Breast Cancer Screening Changes
In October 2015, the American Cancer Society announced new recommended screening practices for breast cancer detection, which brought swift criticism. Many leading physicians immediately went to the media to dispute the recommendations, stating that the organization, being influential, could change public opinion of the serious nature of breast cancer and lead women to refrain from early screenings. Past recommendations included annual screening mammograms beginning at age 40, while the new guidelines recommend beginning annual screenings at age 45. The American Cancer Society defended its new guidelines, stating that it was moving away from a one-size-fits-all approach and that the new guidelines were set to encourage communication between a woman and her doctor about appropriate screening practices for her particular situation.

Refusing Entry to a National Team
The humanist group Foundation Beyond Belief contacted the American Cancer Society in 2011 about sponsoring a national team for the upcoming Relay for Life fundraising event, offering up to a $250,000 pledge match for all support pledged to the team. The American Cancer Society initially welcomed the team entry, but subsequently pulled its entry and refused to communicate with the organization. Some speculate that because Foundation Beyond Belief is purportedly atheist, that the refusal was based upon potentially damaging public relations.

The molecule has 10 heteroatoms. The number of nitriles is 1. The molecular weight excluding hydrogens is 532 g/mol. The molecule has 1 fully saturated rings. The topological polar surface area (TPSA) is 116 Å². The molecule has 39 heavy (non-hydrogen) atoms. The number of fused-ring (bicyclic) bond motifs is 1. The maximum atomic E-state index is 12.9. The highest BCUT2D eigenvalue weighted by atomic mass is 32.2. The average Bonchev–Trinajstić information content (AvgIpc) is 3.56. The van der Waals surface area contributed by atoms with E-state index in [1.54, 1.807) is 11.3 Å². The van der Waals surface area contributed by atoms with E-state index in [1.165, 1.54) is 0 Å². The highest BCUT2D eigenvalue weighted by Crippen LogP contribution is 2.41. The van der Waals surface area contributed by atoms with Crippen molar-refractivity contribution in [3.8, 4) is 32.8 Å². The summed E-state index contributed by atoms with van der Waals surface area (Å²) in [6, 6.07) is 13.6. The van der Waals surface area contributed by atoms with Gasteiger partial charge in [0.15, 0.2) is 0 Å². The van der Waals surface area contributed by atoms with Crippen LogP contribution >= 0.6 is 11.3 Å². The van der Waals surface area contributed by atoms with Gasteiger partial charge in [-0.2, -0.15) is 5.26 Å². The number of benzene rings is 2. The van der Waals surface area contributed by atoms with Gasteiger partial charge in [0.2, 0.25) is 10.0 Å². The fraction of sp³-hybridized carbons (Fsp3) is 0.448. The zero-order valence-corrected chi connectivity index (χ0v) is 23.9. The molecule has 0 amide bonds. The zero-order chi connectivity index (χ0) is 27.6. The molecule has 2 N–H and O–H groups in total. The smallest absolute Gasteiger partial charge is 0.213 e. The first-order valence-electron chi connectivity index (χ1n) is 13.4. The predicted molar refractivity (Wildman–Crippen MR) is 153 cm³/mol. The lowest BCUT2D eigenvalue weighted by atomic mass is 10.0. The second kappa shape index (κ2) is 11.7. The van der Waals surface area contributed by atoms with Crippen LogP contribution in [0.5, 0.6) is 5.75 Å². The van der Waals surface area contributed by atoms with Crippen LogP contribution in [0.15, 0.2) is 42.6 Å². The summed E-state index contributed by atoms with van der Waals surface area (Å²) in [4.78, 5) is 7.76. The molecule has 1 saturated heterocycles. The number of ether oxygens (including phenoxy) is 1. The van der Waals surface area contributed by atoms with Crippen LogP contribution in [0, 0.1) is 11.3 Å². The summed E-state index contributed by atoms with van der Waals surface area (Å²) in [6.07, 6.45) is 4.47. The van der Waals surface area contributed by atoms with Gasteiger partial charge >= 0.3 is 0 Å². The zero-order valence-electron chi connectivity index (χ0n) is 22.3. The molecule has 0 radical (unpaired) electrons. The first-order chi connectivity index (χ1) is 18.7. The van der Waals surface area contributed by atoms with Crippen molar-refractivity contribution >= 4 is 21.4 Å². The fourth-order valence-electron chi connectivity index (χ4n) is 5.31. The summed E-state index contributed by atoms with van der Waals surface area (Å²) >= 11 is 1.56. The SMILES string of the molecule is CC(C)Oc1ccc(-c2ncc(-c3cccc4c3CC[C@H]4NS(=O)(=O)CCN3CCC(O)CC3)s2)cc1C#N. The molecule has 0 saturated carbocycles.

Lack of Meaningful Research
Some have criticized the American Cancer Society for not spending more on researching a cure for childhood cancers. The American Cancer Society has responded to these complaints with surprising statements suggesting that childhood cancer is not its focus and that if donors want to support the fight against childhood cancer, they should donate to other organizations.

Planned Parenthood Grants
As late as 2007, the American Cancer Society was providing cancer screening and prevention grants to Planned Parenthood. In 2015, when Planned Parenthood was the focus of an investigation for selling the remains of aborted fetuses for profit, a list of organizations supporting or providing funding for Planned Parenthood was released. The American Cancer Society has not disclosed the amount of funding which was previously allocated to Planned Parenthood or when the funding was ceased. However, the American Cancer Society did release this statement about the matter:

“The American Cancer Society does not fund grants to Planned Parenthood affiliates. We have previously funded a very limited number of cancer control grants to Planned Parenthood affiliates to implement cancer control [smoking cessation] programs….These grants expired several years ago. The American Cancer Society does not fund—nor has it ever funded—abortion or contraceptive counseling.”

Awards

Our Review Team could not find evidence of the American Cancer Society receiving awards, which is a negative indicator of the outreach and impact of the charitable organization’s program efficacy.

The Bottom Line

The American Cancer Society’s income has been declining over the past several years. Additionally, the organization’s administration and fundraising expenses are relatively high and its program delivery percentage is low. The American Cancer Society has been involved in a number of controversies as well.